# Difference between revisions of "Extracting Unique Elements From a List"

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There are several possible solutions for this problem. Here are some of these: | There are several possible solutions for this problem. Here are some of these: | ||

− | Using lists:usort | + | ===Using lists:usort=== |

The lists module contains a wealth of list processing functionality. One possible solution to this problem is to use the lists:usort function, which takes a list and returns a sorted copy of the original list, with all duplicates removed: | The lists module contains a wealth of list processing functionality. One possible solution to this problem is to use the lists:usort function, which takes a list and returns a sorted copy of the original list, with all duplicates removed: | ||

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</code> | </code> | ||

− | Using the sets Module | + | ===Using the sets Module=== |

Erlang standard libraries includes a module, sets, with a variety of functions related to generating, creating, and manipulating mathematical sets. | Erlang standard libraries includes a module, sets, with a variety of functions related to generating, creating, and manipulating mathematical sets. | ||

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</code> | </code> | ||

− | Note that | + | Note that sets:to_list(sets:from_list(L)) produces an unreliably arranged list. |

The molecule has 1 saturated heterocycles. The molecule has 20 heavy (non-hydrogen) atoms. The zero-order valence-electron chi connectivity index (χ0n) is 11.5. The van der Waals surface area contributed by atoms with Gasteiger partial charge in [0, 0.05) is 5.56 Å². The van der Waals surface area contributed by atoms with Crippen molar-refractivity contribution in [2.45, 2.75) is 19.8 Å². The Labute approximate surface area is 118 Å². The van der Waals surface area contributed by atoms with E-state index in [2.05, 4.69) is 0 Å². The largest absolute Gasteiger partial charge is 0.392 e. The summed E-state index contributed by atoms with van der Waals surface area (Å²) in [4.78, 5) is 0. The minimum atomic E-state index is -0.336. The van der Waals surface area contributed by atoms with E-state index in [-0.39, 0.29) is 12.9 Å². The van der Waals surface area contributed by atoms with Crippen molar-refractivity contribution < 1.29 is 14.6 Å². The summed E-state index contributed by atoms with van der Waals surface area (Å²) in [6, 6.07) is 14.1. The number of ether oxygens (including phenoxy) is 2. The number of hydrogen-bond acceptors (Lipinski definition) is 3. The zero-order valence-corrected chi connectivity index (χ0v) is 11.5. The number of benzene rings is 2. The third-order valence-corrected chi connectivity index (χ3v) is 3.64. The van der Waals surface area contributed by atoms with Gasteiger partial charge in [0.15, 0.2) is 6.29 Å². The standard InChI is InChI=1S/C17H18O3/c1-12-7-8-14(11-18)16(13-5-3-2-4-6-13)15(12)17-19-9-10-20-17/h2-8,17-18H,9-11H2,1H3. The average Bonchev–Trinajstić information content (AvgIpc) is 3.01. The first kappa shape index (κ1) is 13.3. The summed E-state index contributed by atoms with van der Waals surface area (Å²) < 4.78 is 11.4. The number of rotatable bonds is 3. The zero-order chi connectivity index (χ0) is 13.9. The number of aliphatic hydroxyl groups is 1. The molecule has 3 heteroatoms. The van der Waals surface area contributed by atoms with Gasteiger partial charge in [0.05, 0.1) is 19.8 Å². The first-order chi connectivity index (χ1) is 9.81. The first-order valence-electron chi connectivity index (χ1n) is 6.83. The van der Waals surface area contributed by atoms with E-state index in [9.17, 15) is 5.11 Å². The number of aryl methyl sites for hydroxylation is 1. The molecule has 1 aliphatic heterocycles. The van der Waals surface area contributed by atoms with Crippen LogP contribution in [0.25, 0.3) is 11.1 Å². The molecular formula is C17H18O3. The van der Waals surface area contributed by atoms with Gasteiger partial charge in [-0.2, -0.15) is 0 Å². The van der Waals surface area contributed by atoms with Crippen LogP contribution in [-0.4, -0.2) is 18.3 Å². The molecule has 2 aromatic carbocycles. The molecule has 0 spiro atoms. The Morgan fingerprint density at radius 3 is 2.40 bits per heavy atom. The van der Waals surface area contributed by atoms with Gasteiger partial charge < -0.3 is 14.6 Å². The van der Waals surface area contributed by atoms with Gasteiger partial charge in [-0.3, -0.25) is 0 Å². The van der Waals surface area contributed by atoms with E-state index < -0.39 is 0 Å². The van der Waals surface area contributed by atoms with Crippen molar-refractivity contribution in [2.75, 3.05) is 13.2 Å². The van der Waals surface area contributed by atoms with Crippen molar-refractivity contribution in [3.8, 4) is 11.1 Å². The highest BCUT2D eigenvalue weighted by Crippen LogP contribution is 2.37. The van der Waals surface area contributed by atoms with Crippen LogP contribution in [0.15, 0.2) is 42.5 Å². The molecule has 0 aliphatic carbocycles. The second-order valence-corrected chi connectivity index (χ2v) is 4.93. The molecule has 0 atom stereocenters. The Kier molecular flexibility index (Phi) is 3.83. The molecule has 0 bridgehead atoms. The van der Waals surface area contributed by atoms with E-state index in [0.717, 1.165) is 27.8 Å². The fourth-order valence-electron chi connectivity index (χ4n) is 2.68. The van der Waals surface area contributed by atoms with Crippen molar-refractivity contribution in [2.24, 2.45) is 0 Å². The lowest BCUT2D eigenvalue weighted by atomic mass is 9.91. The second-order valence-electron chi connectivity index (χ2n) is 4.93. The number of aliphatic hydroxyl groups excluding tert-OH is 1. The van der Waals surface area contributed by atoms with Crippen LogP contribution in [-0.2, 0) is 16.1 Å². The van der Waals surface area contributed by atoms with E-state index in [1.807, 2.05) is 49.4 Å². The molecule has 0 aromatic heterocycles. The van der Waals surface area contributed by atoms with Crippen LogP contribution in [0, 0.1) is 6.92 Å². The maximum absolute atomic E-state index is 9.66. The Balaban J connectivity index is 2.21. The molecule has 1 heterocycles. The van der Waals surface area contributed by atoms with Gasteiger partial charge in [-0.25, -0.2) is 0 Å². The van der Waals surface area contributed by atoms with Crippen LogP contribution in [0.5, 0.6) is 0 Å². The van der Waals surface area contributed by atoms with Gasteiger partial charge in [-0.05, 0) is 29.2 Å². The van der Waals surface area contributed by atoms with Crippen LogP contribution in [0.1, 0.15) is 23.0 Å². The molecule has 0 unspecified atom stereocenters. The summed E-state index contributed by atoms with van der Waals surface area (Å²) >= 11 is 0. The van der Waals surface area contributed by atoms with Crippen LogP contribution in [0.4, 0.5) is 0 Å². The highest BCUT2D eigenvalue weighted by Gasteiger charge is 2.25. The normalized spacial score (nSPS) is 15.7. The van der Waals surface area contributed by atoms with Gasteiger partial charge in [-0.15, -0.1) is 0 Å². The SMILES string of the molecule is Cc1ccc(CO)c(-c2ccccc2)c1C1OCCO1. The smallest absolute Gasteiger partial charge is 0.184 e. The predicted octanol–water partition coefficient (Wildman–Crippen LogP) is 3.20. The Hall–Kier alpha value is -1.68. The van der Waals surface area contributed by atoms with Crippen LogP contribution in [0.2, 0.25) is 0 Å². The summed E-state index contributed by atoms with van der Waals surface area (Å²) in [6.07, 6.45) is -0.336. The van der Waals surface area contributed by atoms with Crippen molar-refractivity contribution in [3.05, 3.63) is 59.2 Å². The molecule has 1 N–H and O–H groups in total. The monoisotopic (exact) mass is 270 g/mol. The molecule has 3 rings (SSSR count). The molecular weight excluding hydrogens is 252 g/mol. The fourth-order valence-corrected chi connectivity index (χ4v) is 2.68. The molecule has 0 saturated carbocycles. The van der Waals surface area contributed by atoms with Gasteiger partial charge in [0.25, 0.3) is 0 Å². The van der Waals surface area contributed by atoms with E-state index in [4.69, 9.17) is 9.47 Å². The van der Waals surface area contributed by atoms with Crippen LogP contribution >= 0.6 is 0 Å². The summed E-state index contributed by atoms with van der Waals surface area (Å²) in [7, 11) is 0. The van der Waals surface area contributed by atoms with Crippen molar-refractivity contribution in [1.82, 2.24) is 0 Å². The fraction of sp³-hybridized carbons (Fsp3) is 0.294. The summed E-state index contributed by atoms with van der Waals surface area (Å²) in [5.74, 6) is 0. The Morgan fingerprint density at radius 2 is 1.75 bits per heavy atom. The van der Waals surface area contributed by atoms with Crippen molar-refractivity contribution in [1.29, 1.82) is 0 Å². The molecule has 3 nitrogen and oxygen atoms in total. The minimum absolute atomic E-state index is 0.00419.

− | Using a General Balanced Tree Set (gb_set) | + | ===Using a General Balanced Tree Set (gb_set)=== |

Erlang's standard libraries includes an implementation of Professor Arne Andersson's General Balanced Trees. These structures are more costly than sorting lists for small sets, but this is a much more efficient implementation when working with large sets of data. | Erlang's standard libraries includes an implementation of Professor Arne Andersson's General Balanced Trees. These structures are more costly than sorting lists for small sets, but this is a much more efficient implementation when working with large sets of data. |

## Revision as of 06:17, 9 March 2007

## Contents |

## Problem

You want to eliminate duplicate values from a list.

## Solution

There are several possible solutions for this problem. Here are some of these:

### Using lists:usort

The lists module contains a wealth of list processing functionality. One possible solution to this problem is to use the lists:usort function, which takes a list and returns a sorted copy of the original list, with all duplicates removed:

1> UL = [1,2,8,7,8,10,3,12,3,99,188,3,2,1,3,5,15,72]. [1,2,8,7,8,10,3,12,3,99,188,3,2,1,3,5,15,72] 2> lists:usort(UL). [1,2,3,5,7,8,10,12,15,72,99,188]

### Using the sets Module

Erlang standard libraries includes a module, sets, with a variety of functions related to generating, creating, and manipulating mathematical sets.

10> Set = sets:from_list(UL). {sets,12, 16, 16, 8, 80, 48, {[],[],[],[],[],[],[],[],[],[],[],[],[],[],[],[]}, {{[],[99,3],[],[],"\274\f",[15],[2],[5],"H\b",[],[],[1],[],[7],"\n",[]}}} 11> sets:to_list(Set). [3,99,12,188,15,2,5,8,72,1,7,10]

Note that sets:to_list(sets:from_list(L)) produces an unreliably arranged list.

### Using a General Balanced Tree Set (gb_set)

Erlang's standard libraries includes an implementation of Professor Arne Andersson's General Balanced Trees. These structures are more costly than sorting lists for small sets, but this is a much more efficient implementation when working with large sets of data.

The gb_set:from_list function will produce an ordered set of elements (dropping duplicates). The set can then be extracted back to a list for other use:

3> GBSet = gb_sets:from_list(UL). {12, {10, {5,{2,{1,nil,nil},{3,nil,nil}},{8,{7,nil,nil},nil}}, {72,{15,{12,nil,nil},nil},{188,{99,nil,nil},nil}}}} 4> gb_sets:to_list(GBSet). [1,2,3,5,7,8,10,12,15,72,99,188]